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"My much desired Sam, my beloved master, I am yours to die of love for, I am yours unto madness. This evening I will see you… I slept, but badly. My lips ring a wake-up kiss for you, your Sarah."

Sarah Bernhardt, 1878

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The Diva and Doctor God

Caroline de CostaFrancesca Miller


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They met first in the Latin Quarter of Paris—he a student at the University’s Faculty of Medicine and she an actress just beginning her ascent to stardom. The sexual attraction was mutual, immediate and overwhelming and would burn for ten years. They would remain dedicated to each other until death separated them. Co-authors Caroline de Costa and Francesca Miller explore their story in The Diva and Doctor God: Letters from Sarah Bernhardt to Doctor Samuel Pozzi.


French actress Sarah Bernhardt, the first international ‘superstar’, died nearly one hundred years ago, but she continues to fascinate an audience around the world. While biographies keep appearing and the internet does a brisk trade in photos of Sarah in her many roles, little that is new has been published about her life in at least twenty years. Doctor Samuel Pozzi is often mentioned in passing by her biographers, as a friend and physician to the star, but scant attention has been paid to his relationship with her throughout their lives.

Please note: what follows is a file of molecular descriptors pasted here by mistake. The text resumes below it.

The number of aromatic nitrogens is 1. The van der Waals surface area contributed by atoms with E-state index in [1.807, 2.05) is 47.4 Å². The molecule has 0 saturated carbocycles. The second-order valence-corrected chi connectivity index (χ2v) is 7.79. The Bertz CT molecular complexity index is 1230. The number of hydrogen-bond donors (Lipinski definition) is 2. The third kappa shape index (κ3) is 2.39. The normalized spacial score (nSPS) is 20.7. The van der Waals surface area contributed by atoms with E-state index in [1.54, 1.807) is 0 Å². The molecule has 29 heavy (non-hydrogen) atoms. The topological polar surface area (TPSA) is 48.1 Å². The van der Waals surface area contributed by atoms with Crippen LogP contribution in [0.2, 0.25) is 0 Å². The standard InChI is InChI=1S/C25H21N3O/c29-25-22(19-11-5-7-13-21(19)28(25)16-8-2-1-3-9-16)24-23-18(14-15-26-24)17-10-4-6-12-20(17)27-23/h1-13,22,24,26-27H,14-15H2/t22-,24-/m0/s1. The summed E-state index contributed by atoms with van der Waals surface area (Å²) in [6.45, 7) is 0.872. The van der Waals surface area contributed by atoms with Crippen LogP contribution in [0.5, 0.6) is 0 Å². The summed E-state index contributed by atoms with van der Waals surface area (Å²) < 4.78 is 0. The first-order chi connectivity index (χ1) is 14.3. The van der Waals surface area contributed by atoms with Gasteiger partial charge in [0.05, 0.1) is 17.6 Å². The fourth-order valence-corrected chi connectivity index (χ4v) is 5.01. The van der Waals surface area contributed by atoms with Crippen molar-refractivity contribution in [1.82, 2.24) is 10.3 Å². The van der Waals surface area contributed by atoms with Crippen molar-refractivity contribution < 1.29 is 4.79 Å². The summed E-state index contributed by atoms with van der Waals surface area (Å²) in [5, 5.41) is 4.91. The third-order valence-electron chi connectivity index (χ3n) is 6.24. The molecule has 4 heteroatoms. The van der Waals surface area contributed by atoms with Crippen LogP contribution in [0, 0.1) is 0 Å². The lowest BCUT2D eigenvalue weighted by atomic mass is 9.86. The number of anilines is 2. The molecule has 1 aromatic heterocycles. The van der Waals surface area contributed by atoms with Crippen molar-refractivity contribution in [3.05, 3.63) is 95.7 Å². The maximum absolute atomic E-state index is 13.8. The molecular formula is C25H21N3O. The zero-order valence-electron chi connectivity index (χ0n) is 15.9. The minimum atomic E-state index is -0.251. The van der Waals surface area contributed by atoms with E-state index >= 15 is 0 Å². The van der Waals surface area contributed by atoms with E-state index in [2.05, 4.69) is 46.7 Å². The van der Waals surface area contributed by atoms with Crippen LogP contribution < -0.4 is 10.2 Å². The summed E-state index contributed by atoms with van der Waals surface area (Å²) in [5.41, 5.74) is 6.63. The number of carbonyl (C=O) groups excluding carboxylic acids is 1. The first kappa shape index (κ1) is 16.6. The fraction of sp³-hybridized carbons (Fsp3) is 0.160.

Bernhardt and Pozzi were lovers for the ten years from 1869, and their sexual liaison then morphed into a deep and sincere friendship lasting until his death in 1918. He was perhaps her oldest and closest friend. In writing The Diva and Doctor God, the authors have had access to more than one hundred letters and telegrams from Sarah Bernhardt to Samuel Pozzi, from the private archives in Paris of Pozzi’s great-grandson Nicolas Bourdet—most of which have never been published. While many are very short notes, the sense of the close relationship between the two across almost fifty years is clearly conveyed. Around these letters, the little- known story of Bernhardt and Pozzi is woven, which has allowed the authors to recount the most interesting aspects of Pozzi’s life as well as the enormous contribution he made to improving women’s reproductive health.

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